Last updated on February 19th, 2018 by Garrick Dee
I was doing my regular morning reading the past week about juicing when I stumbled upon Darya Rose’s article in Summer Tomato “Juicing: Stupid Pretentious or Nourishing and Enlightening?” which struck a chord in me so I had to write something in response.
What bothers me is that there are a lot of misconceptions about juicing that would turn people off to a would-be beneficial practice, if done properly.
The reason why I turned to juicing is simple, I can’t eat huge amounts of vegetables and fruit every day to get the nutrients I need to flush out bad cholesterol because I easily get full. I also needed a way to consume raw veggies and juicing was a way for me to that.
How about smoothies?
I wouldn’t be able to drink a vegetable smoothie to be honest with you. I’m sure others have a different perspective and would prefer their smoothie over a juice because of the fiber. I respect that but to say that smoothies are better than juices, well, is a lie.
If you use a vertical juicer like the Omega VRT, some pulp can be had if you take the strainer off the juice catcher.
Where am I getting at?
All I’m saying is that juicing isn’t a fad. It’s been around for decades.
“Vegetables are good. But fads are bad. And there isn’t any real long-term data. We’ll just be quiet now.”
Yup it’s a no-brainer, vegetables are good. So what’s the difference between eating and juicing? Well, it all boils down to the fiber. Juice extraction removes fiber that is beneficial to our gut. BUT not everyone eats raw vegetables and the wrong cooking method kills phytochemicals that help prevent diseases such as cancer. So juicing gives people like me a way to consume vegetables we couldn’t otherwise eat raw.
Don’t get me wrong, I’m not saying that you shouldn’t eat cooked vegetables because cooking releases more nutrients in certain vegetables like tomato.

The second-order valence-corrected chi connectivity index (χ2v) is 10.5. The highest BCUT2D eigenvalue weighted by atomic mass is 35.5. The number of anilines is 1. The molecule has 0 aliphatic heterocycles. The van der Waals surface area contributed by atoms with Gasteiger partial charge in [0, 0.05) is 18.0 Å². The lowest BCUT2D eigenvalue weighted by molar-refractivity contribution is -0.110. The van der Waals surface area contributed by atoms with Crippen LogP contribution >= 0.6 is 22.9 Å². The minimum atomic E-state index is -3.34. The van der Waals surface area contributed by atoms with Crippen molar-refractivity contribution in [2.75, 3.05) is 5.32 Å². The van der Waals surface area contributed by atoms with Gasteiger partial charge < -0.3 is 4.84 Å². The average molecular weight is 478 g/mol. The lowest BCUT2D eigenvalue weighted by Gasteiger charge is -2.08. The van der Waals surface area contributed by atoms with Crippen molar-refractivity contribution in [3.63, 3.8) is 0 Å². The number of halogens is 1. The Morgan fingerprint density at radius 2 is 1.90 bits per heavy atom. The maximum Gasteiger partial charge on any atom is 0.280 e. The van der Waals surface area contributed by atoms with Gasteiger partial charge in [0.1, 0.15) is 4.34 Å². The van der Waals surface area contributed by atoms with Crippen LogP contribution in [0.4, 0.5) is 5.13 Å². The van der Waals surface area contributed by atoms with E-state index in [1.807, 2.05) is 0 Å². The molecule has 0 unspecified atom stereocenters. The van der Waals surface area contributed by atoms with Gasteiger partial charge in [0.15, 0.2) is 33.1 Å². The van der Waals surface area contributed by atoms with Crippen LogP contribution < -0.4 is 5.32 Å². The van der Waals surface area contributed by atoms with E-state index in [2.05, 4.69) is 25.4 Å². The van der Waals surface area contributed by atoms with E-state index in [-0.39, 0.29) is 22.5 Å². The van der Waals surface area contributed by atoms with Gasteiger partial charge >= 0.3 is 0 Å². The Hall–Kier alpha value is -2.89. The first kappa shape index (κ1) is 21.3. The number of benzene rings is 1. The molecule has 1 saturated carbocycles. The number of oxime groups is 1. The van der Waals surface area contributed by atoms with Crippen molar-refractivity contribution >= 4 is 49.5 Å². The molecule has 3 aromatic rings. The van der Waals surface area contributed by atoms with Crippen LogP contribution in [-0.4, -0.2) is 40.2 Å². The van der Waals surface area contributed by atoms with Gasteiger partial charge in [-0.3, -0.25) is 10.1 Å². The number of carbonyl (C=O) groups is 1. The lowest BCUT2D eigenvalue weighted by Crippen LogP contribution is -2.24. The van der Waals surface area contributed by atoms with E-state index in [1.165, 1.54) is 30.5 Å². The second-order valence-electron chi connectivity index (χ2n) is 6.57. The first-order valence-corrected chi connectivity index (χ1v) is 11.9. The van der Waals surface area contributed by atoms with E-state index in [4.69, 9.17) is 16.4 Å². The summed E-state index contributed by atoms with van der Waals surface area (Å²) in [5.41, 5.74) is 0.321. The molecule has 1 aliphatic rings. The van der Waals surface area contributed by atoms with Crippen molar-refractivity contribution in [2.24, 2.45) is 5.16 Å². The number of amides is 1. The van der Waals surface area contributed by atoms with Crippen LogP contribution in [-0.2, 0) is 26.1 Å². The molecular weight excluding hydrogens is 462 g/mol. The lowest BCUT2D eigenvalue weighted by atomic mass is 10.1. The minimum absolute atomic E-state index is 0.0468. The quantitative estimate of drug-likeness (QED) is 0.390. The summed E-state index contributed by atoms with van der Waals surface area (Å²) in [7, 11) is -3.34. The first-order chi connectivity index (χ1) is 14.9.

Why do predominantly vegetable eating cultures like Japan have lower cancer rates? Their diet, sadly an average American consumes only 3 servings of fruits and vegetables per day and that falls short the 5 to 13 servings recommended by Harvard School of Public Health.
All I’m saying is that juicing provides a way to fill this void without overwhelming our digestive system with fiber that needs to be digested.
“There are many other unknowns as well, including the effects of juicing different kinds vegetables and fruits (can excessive kale juice really inhibit your thyroid?)”
All things are poison and nothing is without poison. It is the dose that makes a thing poisonous.
– Paracelsus, 16th century pharmacologist
Yes, consuming too much cruciferous vegetables can inhibit the thyroid gland. This is one mistake a lot of people make. The key here is to rotate vegetables you consume on a daily basis. It can’t be just broccoli or kale every single day, there should be variety in what you put inside the juicer. Again we should exercise these precautions when preparing juice.
“How do these things change if people are healthy, sick, underweight, or obese? Until these factors have been tested in controlled trials, any speculation on them is purely theoretical.”
I’ve read countless success stories that attributed their success to juicing. A lot of them were overweight bordering to obese. I bet you know Joe Cross – that guy from Fat,Sick and Nearly Dead.